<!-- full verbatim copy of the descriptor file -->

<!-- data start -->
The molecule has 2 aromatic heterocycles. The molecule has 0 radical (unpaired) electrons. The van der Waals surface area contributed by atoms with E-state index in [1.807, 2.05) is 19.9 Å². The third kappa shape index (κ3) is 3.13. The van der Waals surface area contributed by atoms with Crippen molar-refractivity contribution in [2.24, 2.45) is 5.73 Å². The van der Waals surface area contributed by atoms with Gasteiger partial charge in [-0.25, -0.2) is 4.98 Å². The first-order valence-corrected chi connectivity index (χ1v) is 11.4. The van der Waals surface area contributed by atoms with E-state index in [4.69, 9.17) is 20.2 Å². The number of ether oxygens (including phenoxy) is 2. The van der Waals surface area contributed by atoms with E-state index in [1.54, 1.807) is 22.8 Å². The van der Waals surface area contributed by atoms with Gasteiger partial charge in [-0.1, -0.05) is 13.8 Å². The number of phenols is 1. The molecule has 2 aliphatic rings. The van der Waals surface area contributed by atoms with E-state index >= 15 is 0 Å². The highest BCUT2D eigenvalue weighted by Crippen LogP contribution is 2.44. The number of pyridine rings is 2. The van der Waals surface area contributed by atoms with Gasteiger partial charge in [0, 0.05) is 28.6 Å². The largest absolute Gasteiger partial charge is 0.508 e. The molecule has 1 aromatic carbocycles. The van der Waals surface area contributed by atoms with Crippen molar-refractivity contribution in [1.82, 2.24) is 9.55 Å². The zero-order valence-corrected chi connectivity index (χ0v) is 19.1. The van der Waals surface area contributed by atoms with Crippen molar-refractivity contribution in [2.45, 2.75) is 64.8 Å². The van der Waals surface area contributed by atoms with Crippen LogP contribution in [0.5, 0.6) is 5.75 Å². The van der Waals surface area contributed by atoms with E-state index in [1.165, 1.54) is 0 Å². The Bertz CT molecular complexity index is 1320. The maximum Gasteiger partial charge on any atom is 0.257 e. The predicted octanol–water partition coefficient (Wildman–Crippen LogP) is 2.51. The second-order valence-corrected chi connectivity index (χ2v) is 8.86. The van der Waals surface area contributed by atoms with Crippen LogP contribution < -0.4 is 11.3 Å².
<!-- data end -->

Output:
The molecule has 2 aromatic heterocycles. The molecule has 0 radical (unpaired) electrons. The van der Waals surface area contributed by atoms with E-state index in [1.807, 2.05) is 19.9 Å². The third kappa shape index (κ3) is 3.13. The van der Waals surface area contributed by atoms with Crippen molar-refractivity contribution in [2.24, 2.45) is 5.73 Å². The van der Waals surface area contributed by atoms with Gasteiger partial charge in [-0.25, -0.2) is 4.98 Å². The first-order valence-corrected chi connectivity index (χ1v) is 11.4. The van der Waals surface area contributed by atoms with E-state index in [4.69, 9.17) is 20.2 Å². The number of ether oxygens (including phenoxy) is 2. The van der Waals surface area contributed by atoms with E-state index in [1.54, 1.807) is 22.8 Å². The van der Waals surface area contributed by atoms with Gasteiger partial charge in [-0.1, -0.05) is 13.8 Å². The number of phenols is 1. The molecule has 2 aliphatic rings. The van der Waals surface area contributed by atoms with E-state index >= 15 is 0 Å². The highest BCUT2D eigenvalue weighted by Crippen LogP contribution is 2.44. The number of pyridine rings is 2. The van der Waals surface area contributed by atoms with Gasteiger partial charge in [0, 0.05) is 28.6 Å². The largest absolute Gasteiger partial charge is 0.508 e. The molecule has 1 aromatic carbocycles. The van der Waals surface area contributed by atoms with Crippen molar-refractivity contribution in [1.82, 2.24) is 9.55 Å². The zero-order valence-corrected chi connectivity index (χ0v) is 19.1. The van der Waals surface area contributed by atoms with Crippen molar-refractivity contribution in [2.45, 2.75) is 64.8 Å². The van der Waals surface area contributed by atoms with Crippen LogP contribution in [0.5, 0.6) is 5.75 Å². The van der Waals surface area contributed by atoms with E-state index in [1.165, 1.54) is 0 Å². The Bertz CT molecular complexity index is 1320. The maximum Gasteiger partial charge on any atom is 0.257 e. The predicted octanol–water partition coefficient (Wildman–Crippen LogP) is 2.51. The second-order valence-corrected chi connectivity index (χ2v) is 8.86. The van der Waals surface area contributed by atoms with Crippen LogP contribution < -0.4 is 11.3 Å².